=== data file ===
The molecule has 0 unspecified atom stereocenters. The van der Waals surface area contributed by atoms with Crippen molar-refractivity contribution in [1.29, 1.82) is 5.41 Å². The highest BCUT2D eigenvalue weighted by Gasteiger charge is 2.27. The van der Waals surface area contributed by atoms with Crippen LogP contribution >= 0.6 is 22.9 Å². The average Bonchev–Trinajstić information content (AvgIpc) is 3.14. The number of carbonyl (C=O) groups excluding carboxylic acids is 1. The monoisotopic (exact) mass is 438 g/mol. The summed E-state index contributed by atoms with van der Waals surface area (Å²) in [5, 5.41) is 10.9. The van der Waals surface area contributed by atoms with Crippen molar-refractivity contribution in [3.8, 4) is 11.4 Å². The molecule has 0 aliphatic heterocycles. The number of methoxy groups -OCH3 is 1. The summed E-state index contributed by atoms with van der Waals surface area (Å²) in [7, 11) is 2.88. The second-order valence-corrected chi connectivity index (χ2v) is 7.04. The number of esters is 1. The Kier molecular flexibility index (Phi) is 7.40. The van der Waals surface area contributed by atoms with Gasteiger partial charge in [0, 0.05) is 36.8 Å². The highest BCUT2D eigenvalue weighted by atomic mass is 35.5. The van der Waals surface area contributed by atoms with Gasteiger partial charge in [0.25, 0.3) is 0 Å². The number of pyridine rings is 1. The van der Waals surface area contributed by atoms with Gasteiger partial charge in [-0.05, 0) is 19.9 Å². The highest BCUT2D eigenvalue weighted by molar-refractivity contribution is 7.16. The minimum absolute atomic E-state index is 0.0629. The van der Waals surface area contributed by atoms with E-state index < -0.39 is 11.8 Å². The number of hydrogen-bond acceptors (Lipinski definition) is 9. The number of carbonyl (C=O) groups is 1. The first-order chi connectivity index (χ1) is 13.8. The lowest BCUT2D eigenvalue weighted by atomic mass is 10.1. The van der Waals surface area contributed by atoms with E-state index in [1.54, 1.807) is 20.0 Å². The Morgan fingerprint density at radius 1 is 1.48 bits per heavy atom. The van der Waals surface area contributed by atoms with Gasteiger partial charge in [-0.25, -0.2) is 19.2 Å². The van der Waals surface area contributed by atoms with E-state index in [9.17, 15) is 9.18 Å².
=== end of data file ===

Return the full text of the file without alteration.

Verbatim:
The molecule has 0 unspecified atom stereocenters. The van der Waals surface area contributed by atoms with Crippen molar-refractivity contribution in [1.29, 1.82) is 5.41 Å². The highest BCUT2D eigenvalue weighted by Gasteiger charge is 2.27. The van der Waals surface area contributed by atoms with Crippen LogP contribution >= 0.6 is 22.9 Å². The average Bonchev–Trinajstić information content (AvgIpc) is 3.14. The number of carbonyl (C=O) groups excluding carboxylic acids is 1. The monoisotopic (exact) mass is 438 g/mol. The summed E-state index contributed by atoms with van der Waals surface area (Å²) in [5, 5.41) is 10.9. The van der Waals surface area contributed by atoms with Crippen molar-refractivity contribution in [3.8, 4) is 11.4 Å². The molecule has 0 aliphatic heterocycles. The number of methoxy groups -OCH3 is 1. The summed E-state index contributed by atoms with van der Waals surface area (Å²) in [7, 11) is 2.88. The second-order valence-corrected chi connectivity index (χ2v) is 7.04. The number of esters is 1. The Kier molecular flexibility index (Phi) is 7.40. The van der Waals surface area contributed by atoms with Gasteiger partial charge in [0, 0.05) is 36.8 Å². The highest BCUT2D eigenvalue weighted by atomic mass is 35.5. The van der Waals surface area contributed by atoms with Gasteiger partial charge in [0.25, 0.3) is 0 Å². The number of pyridine rings is 1. The van der Waals surface area contributed by atoms with Gasteiger partial charge in [-0.05, 0) is 19.9 Å². The highest BCUT2D eigenvalue weighted by molar-refractivity contribution is 7.16. The minimum absolute atomic E-state index is 0.0629. The van der Waals surface area contributed by atoms with E-state index < -0.39 is 11.8 Å². The number of hydrogen-bond acceptors (Lipinski definition) is 9. The number of carbonyl (C=O) groups is 1. The first-order chi connectivity index (χ1) is 13.8. The lowest BCUT2D eigenvalue weighted by atomic mass is 10.1. The van der Waals surface area contributed by atoms with E-state index in [1.54, 1.807) is 20.0 Å². The Morgan fingerprint density at radius 1 is 1.48 bits per heavy atom. The van der Waals surface area contributed by atoms with Gasteiger partial charge in [-0.25, -0.2) is 19.2 Å². The van der Waals surface area contributed by atoms with E-state index in [9.17, 15) is 9.18 Å².